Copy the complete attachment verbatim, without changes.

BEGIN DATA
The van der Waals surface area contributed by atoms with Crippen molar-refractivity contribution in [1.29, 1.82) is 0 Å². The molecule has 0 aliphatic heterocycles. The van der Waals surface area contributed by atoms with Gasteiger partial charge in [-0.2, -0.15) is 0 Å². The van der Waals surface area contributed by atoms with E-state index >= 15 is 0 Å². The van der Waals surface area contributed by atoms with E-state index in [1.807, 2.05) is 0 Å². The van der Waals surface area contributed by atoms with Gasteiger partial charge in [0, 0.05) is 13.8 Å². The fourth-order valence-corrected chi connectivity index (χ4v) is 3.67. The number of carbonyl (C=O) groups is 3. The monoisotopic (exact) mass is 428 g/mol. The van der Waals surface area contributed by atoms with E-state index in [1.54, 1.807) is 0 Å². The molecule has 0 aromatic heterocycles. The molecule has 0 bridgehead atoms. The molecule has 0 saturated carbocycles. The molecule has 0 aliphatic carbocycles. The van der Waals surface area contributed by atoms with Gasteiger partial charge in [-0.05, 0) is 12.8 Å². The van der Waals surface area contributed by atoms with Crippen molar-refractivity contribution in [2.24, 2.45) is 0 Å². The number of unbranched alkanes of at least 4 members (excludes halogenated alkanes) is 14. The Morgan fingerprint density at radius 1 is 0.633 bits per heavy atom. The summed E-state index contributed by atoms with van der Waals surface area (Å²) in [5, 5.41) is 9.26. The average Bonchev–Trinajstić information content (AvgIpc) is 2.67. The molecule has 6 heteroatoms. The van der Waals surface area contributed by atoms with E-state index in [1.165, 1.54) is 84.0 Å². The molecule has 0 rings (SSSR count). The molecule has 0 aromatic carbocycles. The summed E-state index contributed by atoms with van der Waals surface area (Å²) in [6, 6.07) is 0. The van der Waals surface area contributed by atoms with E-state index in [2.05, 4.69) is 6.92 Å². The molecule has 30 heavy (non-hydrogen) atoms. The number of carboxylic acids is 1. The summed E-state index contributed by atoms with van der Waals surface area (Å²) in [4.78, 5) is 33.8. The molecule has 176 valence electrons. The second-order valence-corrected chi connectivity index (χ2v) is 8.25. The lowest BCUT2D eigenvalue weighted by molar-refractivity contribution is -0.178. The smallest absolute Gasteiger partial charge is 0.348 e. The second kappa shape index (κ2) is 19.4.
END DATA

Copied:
The van der Waals surface area contributed by atoms with Crippen molar-refractivity contribution in [1.29, 1.82) is 0 Å². The molecule has 0 aliphatic heterocycles. The van der Waals surface area contributed by atoms with Gasteiger partial charge in [-0.2, -0.15) is 0 Å². The van der Waals surface area contributed by atoms with E-state index >= 15 is 0 Å². The van der Waals surface area contributed by atoms with E-state index in [1.807, 2.05) is 0 Å². The van der Waals surface area contributed by atoms with Gasteiger partial charge in [0, 0.05) is 13.8 Å². The fourth-order valence-corrected chi connectivity index (χ4v) is 3.67. The number of carbonyl (C=O) groups is 3. The monoisotopic (exact) mass is 428 g/mol. The van der Waals surface area contributed by atoms with E-state index in [1.54, 1.807) is 0 Å². The molecule has 0 aromatic heterocycles. The molecule has 0 bridgehead atoms. The molecule has 0 saturated carbocycles. The molecule has 0 aliphatic carbocycles. The van der Waals surface area contributed by atoms with Gasteiger partial charge in [-0.05, 0) is 12.8 Å². The van der Waals surface area contributed by atoms with Crippen molar-refractivity contribution in [2.24, 2.45) is 0 Å². The number of unbranched alkanes of at least 4 members (excludes halogenated alkanes) is 14. The Morgan fingerprint density at radius 1 is 0.633 bits per heavy atom. The summed E-state index contributed by atoms with van der Waals surface area (Å²) in [5, 5.41) is 9.26. The average Bonchev–Trinajstić information content (AvgIpc) is 2.67. The molecule has 6 heteroatoms. The van der Waals surface area contributed by atoms with E-state index in [1.165, 1.54) is 84.0 Å². The molecule has 0 rings (SSSR count). The molecule has 0 aromatic carbocycles. The summed E-state index contributed by atoms with van der Waals surface area (Å²) in [6, 6.07) is 0. The van der Waals surface area contributed by atoms with E-state index in [2.05, 4.69) is 6.92 Å². The molecule has 30 heavy (non-hydrogen) atoms. The number of carboxylic acids is 1. The summed E-state index contributed by atoms with van der Waals surface area (Å²) in [4.78, 5) is 33.8. The molecule has 176 valence electrons. The second-order valence-corrected chi connectivity index (χ2v) is 8.25. The lowest BCUT2D eigenvalue weighted by molar-refractivity contribution is -0.178. The smallest absolute Gasteiger partial charge is 0.348 e. The second kappa shape index (κ2) is 19.4.